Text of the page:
Monday, January 16, 2017

Hidden Figures (2016)

Hidden Figures (2016) Starring Taraji P. Henson, Octavia Spencer, Janelle Monáe, Kevin Costner,  Kirsten Dunst, Jim Parsons. Directed by Theodore Melfi. Screenplay by Allison Schroeder, Theodore Melfi. Based on the book Hidden Figures by Margot Lee Shetterly. Produced by Donna Gigliotti, Peter Chernin, Jenno Topping, Pharrell Williams, Theodore Melfi. Run Time: 127 minutes. USA Biography, History

It is not often that a film can be as effective as Hidden Figures is. Telling the real-life stories of Katherine Goble Johnson (Taraji P. Henson) and her close friends, Mary Jackson (Janelle Monáe) and Dorothy Vaughan (Octavia Spencer). Despite their intelligence, these women are held back by the times they lived in. Not only are they working in a male-dominant industry, aerospace, but they are also Black in a time of racial segregation in the South. They work at NASA, which at the time was based in Langley, Virginia.

The three actresses and the women they depict from left to right: Taraji P. Henson plays  Katherine
Goble Johnson; Janelle Monáe plays Mary Jackson; and Octavia Spencer plays Dorothy Vaughan.

But despite the cards being stacked against them, these women rise through the ranks at NASA, where they become not only barrier breakers, but they also become valued members of the team that would send the first seven American astronauts into space and eventually send a man to the moon. These were definitely both exciting and turbulent times in America, both of which are addressed in the film.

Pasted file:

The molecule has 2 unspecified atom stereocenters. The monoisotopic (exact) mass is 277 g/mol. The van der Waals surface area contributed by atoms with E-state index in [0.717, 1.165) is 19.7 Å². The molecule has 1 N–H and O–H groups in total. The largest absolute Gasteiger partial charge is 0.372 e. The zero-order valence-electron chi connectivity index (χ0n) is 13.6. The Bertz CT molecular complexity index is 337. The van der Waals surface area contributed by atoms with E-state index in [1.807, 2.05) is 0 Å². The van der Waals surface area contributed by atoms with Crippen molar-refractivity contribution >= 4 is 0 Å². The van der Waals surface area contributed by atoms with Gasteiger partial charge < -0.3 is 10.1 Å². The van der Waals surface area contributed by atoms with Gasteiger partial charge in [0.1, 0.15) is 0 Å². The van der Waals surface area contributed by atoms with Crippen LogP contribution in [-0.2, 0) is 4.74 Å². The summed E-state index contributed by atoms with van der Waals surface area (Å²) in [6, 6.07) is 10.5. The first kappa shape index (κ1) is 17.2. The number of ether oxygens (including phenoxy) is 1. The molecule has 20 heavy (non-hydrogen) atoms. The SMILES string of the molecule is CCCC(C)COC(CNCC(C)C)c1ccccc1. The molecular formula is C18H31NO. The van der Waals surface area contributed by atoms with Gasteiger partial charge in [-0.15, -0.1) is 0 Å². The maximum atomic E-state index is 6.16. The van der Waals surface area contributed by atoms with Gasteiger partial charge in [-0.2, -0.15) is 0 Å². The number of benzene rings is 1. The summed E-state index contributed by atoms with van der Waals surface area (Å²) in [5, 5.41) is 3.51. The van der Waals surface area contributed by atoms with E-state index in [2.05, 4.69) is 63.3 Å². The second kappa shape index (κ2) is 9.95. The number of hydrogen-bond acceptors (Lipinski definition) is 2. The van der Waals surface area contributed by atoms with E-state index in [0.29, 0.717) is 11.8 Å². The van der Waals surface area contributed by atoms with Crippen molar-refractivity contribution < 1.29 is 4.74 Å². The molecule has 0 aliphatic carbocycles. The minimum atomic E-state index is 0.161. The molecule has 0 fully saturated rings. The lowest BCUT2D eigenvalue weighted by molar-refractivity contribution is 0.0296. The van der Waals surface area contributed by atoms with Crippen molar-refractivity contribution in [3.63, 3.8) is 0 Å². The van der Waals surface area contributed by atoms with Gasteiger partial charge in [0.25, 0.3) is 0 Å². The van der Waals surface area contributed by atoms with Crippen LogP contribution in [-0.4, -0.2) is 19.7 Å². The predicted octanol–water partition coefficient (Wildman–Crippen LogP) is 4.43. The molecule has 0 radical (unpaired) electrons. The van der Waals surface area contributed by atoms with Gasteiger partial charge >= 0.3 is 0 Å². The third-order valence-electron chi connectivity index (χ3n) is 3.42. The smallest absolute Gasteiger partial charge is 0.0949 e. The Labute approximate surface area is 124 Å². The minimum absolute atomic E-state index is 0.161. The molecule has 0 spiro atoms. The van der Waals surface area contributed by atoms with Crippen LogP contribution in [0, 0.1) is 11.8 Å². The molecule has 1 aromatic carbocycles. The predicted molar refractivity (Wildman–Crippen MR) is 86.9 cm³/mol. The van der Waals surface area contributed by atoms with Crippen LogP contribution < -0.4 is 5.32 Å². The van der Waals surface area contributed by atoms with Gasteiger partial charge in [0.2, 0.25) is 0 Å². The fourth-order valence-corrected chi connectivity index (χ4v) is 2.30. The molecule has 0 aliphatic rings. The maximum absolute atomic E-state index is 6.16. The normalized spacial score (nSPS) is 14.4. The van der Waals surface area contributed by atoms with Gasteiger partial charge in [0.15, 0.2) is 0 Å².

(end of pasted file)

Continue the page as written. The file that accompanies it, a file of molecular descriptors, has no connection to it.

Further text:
While the film shows these women as victims of prejudice, they don’t stay victims for too long. Not only does Katherine show her worth to Al Harrison, director of the Space Task Group (Kevin Costner), and his assistant, Paul Stafford (Jim Parsons), but with the encouragement of NASA engineer Karl Zielinski (Olek Krupa) and her own gumption, Jackson gets into classes she needs at an all-White school to get an Engineering degree.

Meanwhile, Vaughan, who is under-appreciated by her own supervisor Vivian Mitchell (Kirsten Dunst), manages to save the women in her group by getting in on the ground floor of computer programming. These are very inspiring stories of women who are finally getting the recognition they deserve for their duty to country.

While their work is important, the film gives about equal time to their personal lives with church and family playing large roles. Additionally, Katherine, a widow with three children, meets and marries Jim Johnson (Mahershala Ali), a former National Guardsman.

The women rely on each other as well as their families to get through the hard times at work.

Everyone in the cast is excellent and the film does a very good job of capturing the moment in time. Things were changing, but too slowly. The women’s contributions and importance led to the breaking of barriers at NASA. It was eye-opening to see how segregated the operation was, not only by color but also by sex. More than once, Stafford tells Katherine that it is not the color barrier she’s breaking, but that women are not allowed in some of the meetings she wants to attend.

Katherine Johnson stands out in more ways than one surrounded by her co-workers at NASA.

With the earliest Mercury launches as the backdrop, it was nice to see the depiction of John Glenn (Glen Powell). The last time I’d seen him depicted as part of the story of America in space, The Right Stuff (1983), I think he was depicted as a bit of a goody-two-shoes. Here he gets depicted more as someone who goes out of his way to not only acknowledge these women’s contributions but also relies on Katherine’s calculations before he will let the launch of Friendship Seven go forward.

John Glenn (Glen Powell) is depicted as more than a goody-two-shoes in Hidden Figures.

This is really a very involving film. The audience can get caught up with the uncertainty of space travel, even though we know how the Mercury story ultimately ends. I know it’s a bit of a cliché, but at the end of the screening, the audience broke out in applause. If you don’t find yourself drawn into the movie, then there is really something wrong with you.

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